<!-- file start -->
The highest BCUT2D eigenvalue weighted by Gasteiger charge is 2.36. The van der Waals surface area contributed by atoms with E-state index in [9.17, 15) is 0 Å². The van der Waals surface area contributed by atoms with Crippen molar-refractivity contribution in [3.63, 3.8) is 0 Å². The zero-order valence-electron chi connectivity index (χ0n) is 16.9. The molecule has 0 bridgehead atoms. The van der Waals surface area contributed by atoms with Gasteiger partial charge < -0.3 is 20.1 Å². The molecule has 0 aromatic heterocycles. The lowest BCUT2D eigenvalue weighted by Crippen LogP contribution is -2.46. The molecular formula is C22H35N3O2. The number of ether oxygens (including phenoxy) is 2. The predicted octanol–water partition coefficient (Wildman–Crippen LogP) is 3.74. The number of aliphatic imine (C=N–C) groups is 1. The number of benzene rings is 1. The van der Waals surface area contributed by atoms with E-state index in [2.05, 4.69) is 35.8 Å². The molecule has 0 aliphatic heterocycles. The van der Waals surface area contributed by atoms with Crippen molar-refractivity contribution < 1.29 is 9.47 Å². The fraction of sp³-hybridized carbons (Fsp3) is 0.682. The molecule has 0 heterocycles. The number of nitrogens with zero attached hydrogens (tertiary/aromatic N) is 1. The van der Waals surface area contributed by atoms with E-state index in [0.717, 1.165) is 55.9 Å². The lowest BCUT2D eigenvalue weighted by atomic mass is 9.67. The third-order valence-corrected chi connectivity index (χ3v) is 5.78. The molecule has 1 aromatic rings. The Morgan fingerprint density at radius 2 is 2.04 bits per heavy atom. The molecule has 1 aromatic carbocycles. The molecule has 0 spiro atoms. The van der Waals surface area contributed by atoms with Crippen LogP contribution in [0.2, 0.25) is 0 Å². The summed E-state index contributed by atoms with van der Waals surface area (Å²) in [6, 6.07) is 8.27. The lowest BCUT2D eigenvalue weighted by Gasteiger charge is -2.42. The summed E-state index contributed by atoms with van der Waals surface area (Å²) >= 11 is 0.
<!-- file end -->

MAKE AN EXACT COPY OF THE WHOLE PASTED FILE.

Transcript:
The highest BCUT2D eigenvalue weighted by Gasteiger charge is 2.36. The van der Waals surface area contributed by atoms with E-state index in [9.17, 15) is 0 Å². The van der Waals surface area contributed by atoms with Crippen molar-refractivity contribution in [3.63, 3.8) is 0 Å². The zero-order valence-electron chi connectivity index (χ0n) is 16.9. The molecule has 0 bridgehead atoms. The van der Waals surface area contributed by atoms with Gasteiger partial charge < -0.3 is 20.1 Å². The molecule has 0 aromatic heterocycles. The lowest BCUT2D eigenvalue weighted by Crippen LogP contribution is -2.46. The molecular formula is C22H35N3O2. The number of ether oxygens (including phenoxy) is 2. The predicted octanol–water partition coefficient (Wildman–Crippen LogP) is 3.74. The number of aliphatic imine (C=N–C) groups is 1. The number of benzene rings is 1. The van der Waals surface area contributed by atoms with E-state index in [2.05, 4.69) is 35.8 Å². The molecule has 0 aliphatic heterocycles. The van der Waals surface area contributed by atoms with Crippen molar-refractivity contribution < 1.29 is 9.47 Å². The fraction of sp³-hybridized carbons (Fsp3) is 0.682. The molecule has 0 heterocycles. The number of nitrogens with zero attached hydrogens (tertiary/aromatic N) is 1. The van der Waals surface area contributed by atoms with E-state index in [0.717, 1.165) is 55.9 Å². The lowest BCUT2D eigenvalue weighted by atomic mass is 9.67. The third-order valence-corrected chi connectivity index (χ3v) is 5.78. The molecule has 1 aromatic rings. The Morgan fingerprint density at radius 2 is 2.04 bits per heavy atom. The molecule has 1 aromatic carbocycles. The molecule has 0 spiro atoms. The van der Waals surface area contributed by atoms with Crippen LogP contribution in [0.2, 0.25) is 0 Å². The summed E-state index contributed by atoms with van der Waals surface area (Å²) in [6, 6.07) is 8.27. The lowest BCUT2D eigenvalue weighted by Gasteiger charge is -2.42. The summed E-state index contributed by atoms with van der Waals surface area (Å²) >= 11 is 0.